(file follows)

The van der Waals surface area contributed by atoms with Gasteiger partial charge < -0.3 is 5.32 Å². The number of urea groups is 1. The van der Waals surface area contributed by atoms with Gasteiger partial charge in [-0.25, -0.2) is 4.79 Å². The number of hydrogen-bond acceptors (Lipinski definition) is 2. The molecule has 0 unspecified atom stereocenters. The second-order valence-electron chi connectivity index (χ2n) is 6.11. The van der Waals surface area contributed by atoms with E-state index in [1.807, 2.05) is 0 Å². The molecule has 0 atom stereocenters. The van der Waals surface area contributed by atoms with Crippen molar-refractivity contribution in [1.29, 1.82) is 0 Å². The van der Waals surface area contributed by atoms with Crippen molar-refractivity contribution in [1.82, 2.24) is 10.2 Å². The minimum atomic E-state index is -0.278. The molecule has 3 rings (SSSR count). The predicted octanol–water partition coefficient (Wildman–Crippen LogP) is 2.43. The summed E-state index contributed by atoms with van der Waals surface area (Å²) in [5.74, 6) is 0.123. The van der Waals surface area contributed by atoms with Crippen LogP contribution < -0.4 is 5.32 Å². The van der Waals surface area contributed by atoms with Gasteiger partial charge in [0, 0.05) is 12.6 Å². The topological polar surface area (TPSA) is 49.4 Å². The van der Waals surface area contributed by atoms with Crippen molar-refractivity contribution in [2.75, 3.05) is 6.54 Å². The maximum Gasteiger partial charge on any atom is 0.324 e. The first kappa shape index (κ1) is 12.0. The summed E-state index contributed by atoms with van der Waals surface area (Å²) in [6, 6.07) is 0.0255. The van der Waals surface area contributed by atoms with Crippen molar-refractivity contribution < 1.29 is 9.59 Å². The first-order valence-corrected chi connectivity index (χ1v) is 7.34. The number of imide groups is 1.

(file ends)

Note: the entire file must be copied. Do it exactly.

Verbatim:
The van der Waals surface area contributed by atoms with Gasteiger partial charge < -0.3 is 5.32 Å². The number of urea groups is 1. The van der Waals surface area contributed by atoms with Gasteiger partial charge in [-0.25, -0.2) is 4.79 Å². The number of hydrogen-bond acceptors (Lipinski definition) is 2. The molecule has 0 unspecified atom stereocenters. The second-order valence-electron chi connectivity index (χ2n) is 6.11. The van der Waals surface area contributed by atoms with E-state index in [1.807, 2.05) is 0 Å². The molecule has 0 atom stereocenters. The van der Waals surface area contributed by atoms with Crippen molar-refractivity contribution in [1.29, 1.82) is 0 Å². The van der Waals surface area contributed by atoms with Crippen molar-refractivity contribution in [1.82, 2.24) is 10.2 Å². The minimum atomic E-state index is -0.278. The molecule has 3 rings (SSSR count). The predicted octanol–water partition coefficient (Wildman–Crippen LogP) is 2.43. The summed E-state index contributed by atoms with van der Waals surface area (Å²) in [5.74, 6) is 0.123. The van der Waals surface area contributed by atoms with Crippen LogP contribution < -0.4 is 5.32 Å². The van der Waals surface area contributed by atoms with Gasteiger partial charge in [0, 0.05) is 12.6 Å². The topological polar surface area (TPSA) is 49.4 Å². The van der Waals surface area contributed by atoms with Crippen molar-refractivity contribution in [2.75, 3.05) is 6.54 Å². The maximum Gasteiger partial charge on any atom is 0.324 e. The first kappa shape index (κ1) is 12.0. The summed E-state index contributed by atoms with van der Waals surface area (Å²) in [6, 6.07) is 0.0255. The van der Waals surface area contributed by atoms with Crippen molar-refractivity contribution < 1.29 is 9.59 Å². The first-order valence-corrected chi connectivity index (χ1v) is 7.34. The number of imide groups is 1.